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Open Access Open Badges Research article

Comparison of Bayesian and frequentist approaches in modelling risk of preterm birth near the Sydney Tar Ponds, Nova Scotia, Canada

Afisi S Ismaila1, Angelo Canty12 and Lehana Thabane13*

Author Affiliations

1 Department of Clinical Epidemiology and Biostatistics, Faculty of Health Sciences, McMaster University, 1200 Main Street West, Hamilton, ON, L8N 3Z5, Canada

2 Department of Mathematics and Statistics, McMaster University, 1280 Main Street West, Hamilton, ON, L8S 4K1, Canada

3 Centre for Evaluation of Medicines, St. Joseph's Healthcare Hamilton, 50 Charlton Avenue East, Room H325, Hamilton, ON L8N 4A6, Canada

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BMC Medical Research Methodology 2007, 7:39  doi:10.1186/1471-2288-7-39

Published: 10 September 2007



This study compares the Bayesian and frequentist (non-Bayesian) approaches in the modelling of the association between the risk of preterm birth and maternal proximity to hazardous waste and pollution from the Sydney Tar Pond site in Nova Scotia, Canada.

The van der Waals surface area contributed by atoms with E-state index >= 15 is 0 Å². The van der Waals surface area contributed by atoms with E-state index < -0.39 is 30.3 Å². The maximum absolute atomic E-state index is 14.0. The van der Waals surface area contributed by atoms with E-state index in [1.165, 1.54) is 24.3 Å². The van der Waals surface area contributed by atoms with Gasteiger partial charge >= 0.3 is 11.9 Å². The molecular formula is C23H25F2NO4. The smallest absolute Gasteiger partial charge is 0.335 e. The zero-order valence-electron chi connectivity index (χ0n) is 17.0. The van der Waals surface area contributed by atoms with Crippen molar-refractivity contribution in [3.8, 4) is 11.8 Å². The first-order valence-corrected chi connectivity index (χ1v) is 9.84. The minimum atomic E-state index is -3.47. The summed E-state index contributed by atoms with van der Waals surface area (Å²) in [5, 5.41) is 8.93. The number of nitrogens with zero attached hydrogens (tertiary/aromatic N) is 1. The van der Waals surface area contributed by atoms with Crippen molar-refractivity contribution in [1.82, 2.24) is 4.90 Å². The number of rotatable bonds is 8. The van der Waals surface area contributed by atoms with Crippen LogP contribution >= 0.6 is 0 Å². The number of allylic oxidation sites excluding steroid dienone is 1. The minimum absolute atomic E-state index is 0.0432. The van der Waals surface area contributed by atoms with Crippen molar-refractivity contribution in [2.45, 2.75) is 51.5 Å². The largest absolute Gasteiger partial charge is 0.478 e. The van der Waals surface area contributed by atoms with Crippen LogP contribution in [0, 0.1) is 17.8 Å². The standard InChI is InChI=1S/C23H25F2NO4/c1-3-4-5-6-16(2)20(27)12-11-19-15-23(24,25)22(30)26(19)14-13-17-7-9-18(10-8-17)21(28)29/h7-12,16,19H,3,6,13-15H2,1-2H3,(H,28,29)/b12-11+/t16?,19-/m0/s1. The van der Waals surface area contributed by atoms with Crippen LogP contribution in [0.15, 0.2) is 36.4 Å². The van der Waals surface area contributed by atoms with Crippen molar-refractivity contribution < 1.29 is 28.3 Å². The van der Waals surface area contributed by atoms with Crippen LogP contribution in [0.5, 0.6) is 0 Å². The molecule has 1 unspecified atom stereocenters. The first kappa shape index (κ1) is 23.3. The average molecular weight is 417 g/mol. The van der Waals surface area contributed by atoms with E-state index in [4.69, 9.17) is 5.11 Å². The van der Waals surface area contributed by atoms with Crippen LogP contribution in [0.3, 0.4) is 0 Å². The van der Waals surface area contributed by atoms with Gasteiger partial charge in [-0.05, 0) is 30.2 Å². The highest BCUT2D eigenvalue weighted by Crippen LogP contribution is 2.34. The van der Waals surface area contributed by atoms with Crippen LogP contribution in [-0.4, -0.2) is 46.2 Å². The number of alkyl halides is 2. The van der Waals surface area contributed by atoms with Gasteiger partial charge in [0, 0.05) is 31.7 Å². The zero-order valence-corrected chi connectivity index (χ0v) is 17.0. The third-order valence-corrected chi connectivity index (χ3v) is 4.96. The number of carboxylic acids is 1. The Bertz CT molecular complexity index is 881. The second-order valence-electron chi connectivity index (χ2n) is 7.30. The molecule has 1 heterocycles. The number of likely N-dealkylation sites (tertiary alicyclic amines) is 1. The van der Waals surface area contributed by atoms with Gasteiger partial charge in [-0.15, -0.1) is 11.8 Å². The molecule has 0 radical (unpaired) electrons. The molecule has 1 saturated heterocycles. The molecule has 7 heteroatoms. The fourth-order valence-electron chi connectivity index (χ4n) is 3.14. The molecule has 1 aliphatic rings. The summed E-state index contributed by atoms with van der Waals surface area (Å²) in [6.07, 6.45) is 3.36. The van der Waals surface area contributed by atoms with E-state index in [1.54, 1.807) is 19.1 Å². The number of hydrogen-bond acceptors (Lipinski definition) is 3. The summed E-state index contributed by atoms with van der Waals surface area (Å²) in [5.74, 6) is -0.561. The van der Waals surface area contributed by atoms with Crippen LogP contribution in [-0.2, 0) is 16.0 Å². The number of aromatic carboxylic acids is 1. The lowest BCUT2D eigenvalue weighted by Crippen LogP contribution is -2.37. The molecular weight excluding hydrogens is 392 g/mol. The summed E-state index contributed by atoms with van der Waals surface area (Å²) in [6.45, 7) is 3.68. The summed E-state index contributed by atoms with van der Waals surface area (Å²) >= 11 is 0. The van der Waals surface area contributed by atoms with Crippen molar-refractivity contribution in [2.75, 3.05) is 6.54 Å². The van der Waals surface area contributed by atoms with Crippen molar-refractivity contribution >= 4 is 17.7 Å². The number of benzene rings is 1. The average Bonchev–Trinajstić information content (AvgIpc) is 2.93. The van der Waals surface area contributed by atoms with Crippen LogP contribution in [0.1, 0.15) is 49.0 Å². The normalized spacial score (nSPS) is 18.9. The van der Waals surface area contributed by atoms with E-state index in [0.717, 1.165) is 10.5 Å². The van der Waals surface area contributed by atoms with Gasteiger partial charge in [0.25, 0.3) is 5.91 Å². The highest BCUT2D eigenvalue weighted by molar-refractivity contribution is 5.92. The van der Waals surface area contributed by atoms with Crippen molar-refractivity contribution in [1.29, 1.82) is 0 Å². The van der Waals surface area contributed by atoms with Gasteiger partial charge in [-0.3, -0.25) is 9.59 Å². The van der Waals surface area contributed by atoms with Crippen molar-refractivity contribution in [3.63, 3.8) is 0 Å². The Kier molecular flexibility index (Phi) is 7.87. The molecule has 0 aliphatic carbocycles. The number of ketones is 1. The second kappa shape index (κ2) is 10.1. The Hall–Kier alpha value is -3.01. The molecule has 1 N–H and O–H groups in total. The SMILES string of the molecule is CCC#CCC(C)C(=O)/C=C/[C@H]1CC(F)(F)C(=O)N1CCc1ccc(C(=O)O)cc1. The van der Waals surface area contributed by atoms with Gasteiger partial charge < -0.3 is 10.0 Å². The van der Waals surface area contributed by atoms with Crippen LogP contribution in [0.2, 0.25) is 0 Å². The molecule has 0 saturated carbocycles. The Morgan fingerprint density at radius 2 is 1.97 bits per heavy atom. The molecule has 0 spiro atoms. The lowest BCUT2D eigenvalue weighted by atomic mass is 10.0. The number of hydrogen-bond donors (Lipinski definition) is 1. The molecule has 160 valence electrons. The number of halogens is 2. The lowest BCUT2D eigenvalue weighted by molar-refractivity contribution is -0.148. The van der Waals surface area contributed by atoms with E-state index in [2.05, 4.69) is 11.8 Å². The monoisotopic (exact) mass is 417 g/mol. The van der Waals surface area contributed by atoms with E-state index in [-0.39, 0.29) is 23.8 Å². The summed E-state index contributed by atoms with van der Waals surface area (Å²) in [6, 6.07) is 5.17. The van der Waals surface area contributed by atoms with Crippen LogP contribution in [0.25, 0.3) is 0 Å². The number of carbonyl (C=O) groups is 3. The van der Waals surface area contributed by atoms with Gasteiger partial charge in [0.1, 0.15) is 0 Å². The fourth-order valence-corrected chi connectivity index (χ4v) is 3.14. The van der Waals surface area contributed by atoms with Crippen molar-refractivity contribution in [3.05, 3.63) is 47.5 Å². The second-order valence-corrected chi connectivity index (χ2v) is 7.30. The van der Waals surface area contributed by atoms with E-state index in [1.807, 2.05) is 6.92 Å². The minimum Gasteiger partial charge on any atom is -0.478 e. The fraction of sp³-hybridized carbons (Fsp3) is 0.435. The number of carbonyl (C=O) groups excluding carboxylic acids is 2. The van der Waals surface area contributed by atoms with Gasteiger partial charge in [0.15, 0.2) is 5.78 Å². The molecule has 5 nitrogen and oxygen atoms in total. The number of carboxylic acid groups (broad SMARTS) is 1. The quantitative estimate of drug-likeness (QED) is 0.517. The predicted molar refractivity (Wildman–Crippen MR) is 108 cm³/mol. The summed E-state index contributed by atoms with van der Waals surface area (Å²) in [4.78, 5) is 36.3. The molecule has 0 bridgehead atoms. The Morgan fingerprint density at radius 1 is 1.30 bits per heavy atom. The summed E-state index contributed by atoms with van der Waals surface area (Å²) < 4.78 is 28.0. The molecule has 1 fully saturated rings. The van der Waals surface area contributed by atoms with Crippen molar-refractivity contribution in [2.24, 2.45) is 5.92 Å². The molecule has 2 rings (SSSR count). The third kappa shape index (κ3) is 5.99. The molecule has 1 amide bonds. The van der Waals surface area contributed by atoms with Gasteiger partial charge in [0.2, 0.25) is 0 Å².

The data includes 1604 observed cases of preterm birth out of a total population of 17559 at risk of preterm birth from 144 enumeration districts in the Cape Breton Regional Municipality. Other covariates include the distance from the Tar Pond; the rate of unemployment to population; the proportion of persons who are separated, divorced or widowed; the proportion of persons who have no high school diploma; the proportion of persons living alone; the proportion of single parent families and average income. Bayesian hierarchical Poisson regression, quasi-likelihood Poisson regression and weighted linear regression models were fitted to the data.


The results of the analyses were compared together with their limitations.


The results of the weighted linear regression and the quasi-likelihood Poisson regression agrees with the result from the Bayesian hierarchical modelling which incorporates the spatial effects.